6. Alan Pummill

    Alan Pummill Screenwriter

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  7. Jonathan T.

    Jonathan T. Stunt Coordinator

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    Im not sure where you are getting that information from, but it is either WRONG, or very out of fate, depending on the context.
     
  8. mikeHende

    mikeHende Agent

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    My rear speakers don't match up anywhere close to the front or center speakers, when I asked a Sony Tech about this, she said that Rear speakers are only there to produce certain "background" sounds so that's why you won't get full volume as the front.
     
  9. DavidCooper

    DavidCooper Stunt Coordinator

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    Full volume? Not exactly sure what you are talking about here. If you have 5.1 system running off a 5.1 receiver all of your speakers can receive "full volume". If you listen to some music with the 5 channel option all of your speakers will be getting the same information and the same "volume".

    If you are watching movies and you are using either the dolby digital 5.1 or DTS you will be getting discretely channels mixed for all of the speakers in your system. This is the way the DVD/film engineers intended. Just like a full scale movie theater.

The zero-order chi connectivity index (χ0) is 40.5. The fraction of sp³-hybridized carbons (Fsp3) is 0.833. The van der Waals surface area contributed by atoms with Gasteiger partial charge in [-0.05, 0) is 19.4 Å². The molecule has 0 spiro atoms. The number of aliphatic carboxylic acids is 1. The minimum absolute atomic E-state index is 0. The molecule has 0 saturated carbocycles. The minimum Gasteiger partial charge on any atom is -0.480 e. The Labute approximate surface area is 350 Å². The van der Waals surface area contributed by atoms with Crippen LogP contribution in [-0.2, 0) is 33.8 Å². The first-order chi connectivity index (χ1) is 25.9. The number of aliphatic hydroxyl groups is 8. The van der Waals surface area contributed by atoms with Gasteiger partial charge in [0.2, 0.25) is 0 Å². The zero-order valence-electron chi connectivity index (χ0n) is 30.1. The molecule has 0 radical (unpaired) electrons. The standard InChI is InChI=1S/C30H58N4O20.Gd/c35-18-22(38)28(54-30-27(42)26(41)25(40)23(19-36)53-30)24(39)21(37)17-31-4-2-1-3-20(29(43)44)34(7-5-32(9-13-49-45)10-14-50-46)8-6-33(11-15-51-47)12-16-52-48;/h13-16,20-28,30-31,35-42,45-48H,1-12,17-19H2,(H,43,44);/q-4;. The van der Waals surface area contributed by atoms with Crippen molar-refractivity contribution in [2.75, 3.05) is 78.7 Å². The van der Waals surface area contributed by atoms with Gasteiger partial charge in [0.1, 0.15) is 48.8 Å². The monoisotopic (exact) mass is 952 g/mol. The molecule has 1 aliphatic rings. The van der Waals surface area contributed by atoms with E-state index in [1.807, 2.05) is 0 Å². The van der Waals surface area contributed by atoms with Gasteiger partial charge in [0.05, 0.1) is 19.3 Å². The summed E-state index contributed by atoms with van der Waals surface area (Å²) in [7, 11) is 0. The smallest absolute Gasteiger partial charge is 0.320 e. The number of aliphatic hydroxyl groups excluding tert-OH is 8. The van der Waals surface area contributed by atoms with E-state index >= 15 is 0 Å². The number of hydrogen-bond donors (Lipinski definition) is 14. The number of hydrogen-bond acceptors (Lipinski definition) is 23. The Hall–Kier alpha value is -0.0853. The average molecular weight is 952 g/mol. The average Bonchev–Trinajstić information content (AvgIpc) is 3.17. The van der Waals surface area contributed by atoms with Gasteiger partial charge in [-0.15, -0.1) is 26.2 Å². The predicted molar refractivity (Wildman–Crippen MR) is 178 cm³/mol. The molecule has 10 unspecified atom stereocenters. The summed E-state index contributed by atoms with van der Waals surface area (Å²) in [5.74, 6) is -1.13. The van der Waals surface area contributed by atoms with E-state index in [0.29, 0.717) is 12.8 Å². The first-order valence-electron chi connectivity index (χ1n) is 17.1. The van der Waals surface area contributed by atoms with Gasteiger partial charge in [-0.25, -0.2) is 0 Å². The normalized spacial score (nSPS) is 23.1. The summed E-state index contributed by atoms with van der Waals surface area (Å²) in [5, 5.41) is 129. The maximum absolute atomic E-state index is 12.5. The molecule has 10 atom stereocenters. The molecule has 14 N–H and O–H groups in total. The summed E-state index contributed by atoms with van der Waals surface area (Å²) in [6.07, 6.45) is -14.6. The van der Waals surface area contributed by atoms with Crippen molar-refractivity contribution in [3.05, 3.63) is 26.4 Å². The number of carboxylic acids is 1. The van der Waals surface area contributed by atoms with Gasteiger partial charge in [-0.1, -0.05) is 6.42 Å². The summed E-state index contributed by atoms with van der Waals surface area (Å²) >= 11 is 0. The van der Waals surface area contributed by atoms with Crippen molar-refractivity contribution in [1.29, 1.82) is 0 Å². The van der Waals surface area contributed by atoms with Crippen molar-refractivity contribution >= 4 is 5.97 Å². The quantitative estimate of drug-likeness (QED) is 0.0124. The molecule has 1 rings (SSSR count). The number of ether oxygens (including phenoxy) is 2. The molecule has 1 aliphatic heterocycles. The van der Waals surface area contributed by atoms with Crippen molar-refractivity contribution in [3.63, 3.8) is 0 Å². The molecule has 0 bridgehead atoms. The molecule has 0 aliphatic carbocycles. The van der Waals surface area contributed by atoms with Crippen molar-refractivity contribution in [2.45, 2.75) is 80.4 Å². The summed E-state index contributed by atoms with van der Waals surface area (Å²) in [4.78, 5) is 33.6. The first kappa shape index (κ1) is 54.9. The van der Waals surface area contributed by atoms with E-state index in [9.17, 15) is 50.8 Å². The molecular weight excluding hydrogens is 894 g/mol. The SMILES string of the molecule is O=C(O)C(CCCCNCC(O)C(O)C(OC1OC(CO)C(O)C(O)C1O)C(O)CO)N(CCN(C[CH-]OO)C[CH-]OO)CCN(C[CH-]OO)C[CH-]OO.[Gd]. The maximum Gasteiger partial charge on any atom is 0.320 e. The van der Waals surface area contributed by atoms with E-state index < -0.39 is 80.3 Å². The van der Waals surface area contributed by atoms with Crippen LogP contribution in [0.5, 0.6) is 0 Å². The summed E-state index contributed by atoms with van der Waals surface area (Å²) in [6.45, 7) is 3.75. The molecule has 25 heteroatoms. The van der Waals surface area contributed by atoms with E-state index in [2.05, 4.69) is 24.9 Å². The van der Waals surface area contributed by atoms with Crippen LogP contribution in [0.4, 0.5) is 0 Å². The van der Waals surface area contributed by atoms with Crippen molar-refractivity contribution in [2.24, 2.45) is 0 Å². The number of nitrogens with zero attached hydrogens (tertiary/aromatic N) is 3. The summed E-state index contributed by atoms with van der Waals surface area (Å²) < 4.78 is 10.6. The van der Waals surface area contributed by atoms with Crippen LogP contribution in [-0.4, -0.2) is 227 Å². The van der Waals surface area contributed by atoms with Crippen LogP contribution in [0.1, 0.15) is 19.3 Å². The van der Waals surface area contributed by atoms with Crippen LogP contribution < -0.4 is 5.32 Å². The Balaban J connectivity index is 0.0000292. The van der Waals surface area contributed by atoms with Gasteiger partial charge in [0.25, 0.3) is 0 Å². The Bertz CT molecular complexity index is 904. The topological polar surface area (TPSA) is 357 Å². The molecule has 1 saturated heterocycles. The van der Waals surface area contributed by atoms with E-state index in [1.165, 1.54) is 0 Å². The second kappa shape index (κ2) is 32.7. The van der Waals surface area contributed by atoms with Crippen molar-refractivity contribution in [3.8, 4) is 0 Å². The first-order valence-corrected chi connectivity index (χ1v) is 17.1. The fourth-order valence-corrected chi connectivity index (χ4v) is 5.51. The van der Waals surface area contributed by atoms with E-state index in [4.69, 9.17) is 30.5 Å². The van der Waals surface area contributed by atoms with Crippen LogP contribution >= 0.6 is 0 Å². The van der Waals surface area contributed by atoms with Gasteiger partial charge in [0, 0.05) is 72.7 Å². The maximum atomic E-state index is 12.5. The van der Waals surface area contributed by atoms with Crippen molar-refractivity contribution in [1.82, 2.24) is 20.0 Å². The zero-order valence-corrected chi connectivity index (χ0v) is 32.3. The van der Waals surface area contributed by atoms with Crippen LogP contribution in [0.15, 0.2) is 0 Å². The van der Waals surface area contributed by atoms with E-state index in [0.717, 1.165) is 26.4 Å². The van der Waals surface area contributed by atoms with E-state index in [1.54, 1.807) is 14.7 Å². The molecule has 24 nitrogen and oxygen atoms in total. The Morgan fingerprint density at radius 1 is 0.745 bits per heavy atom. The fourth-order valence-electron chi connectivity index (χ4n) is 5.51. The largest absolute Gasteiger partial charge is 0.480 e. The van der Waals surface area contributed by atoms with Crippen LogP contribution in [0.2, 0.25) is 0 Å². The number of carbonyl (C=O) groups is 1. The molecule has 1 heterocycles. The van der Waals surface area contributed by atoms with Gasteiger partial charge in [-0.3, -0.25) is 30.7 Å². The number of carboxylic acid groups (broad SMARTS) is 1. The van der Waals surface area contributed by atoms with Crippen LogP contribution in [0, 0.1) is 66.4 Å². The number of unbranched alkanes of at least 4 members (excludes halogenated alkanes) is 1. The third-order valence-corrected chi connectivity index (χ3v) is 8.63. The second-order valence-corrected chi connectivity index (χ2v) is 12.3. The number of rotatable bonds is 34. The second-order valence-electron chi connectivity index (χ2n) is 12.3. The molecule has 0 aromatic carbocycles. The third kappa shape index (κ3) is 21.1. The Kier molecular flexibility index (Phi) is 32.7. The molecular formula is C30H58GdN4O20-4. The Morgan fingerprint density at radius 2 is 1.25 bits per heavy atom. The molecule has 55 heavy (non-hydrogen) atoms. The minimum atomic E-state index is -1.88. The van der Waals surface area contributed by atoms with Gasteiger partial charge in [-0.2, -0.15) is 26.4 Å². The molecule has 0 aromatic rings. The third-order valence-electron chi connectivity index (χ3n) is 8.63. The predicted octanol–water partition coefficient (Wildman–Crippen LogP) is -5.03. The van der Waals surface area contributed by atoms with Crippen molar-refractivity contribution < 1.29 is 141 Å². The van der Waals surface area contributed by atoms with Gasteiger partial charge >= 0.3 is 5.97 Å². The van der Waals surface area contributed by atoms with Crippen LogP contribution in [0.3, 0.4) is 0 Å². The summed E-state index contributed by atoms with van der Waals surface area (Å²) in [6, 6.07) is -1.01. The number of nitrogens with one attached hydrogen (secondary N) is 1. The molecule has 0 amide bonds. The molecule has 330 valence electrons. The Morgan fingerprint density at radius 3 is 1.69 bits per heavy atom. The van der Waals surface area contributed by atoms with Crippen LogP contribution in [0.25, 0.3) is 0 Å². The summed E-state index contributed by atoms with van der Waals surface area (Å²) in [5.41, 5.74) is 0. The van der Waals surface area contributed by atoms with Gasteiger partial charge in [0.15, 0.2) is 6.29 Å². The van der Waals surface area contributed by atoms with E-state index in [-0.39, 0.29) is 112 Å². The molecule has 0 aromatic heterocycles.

Yes your surround or "rear" speakers will normally have the ambient and surround sound info coming from them but they will still be at the same volume. You will hear directional effect from those speakers as well. All of this completes the whole home theater "surround sound" experience.


    Now, if you are just wanting to listen to music on your system I would just stay with a 2-channel set up. Actually 2.1 I would get a nice pair of bookshelves or towers and a decent sub. That would make (depending on the speakers and receiver) a good system for music only listening.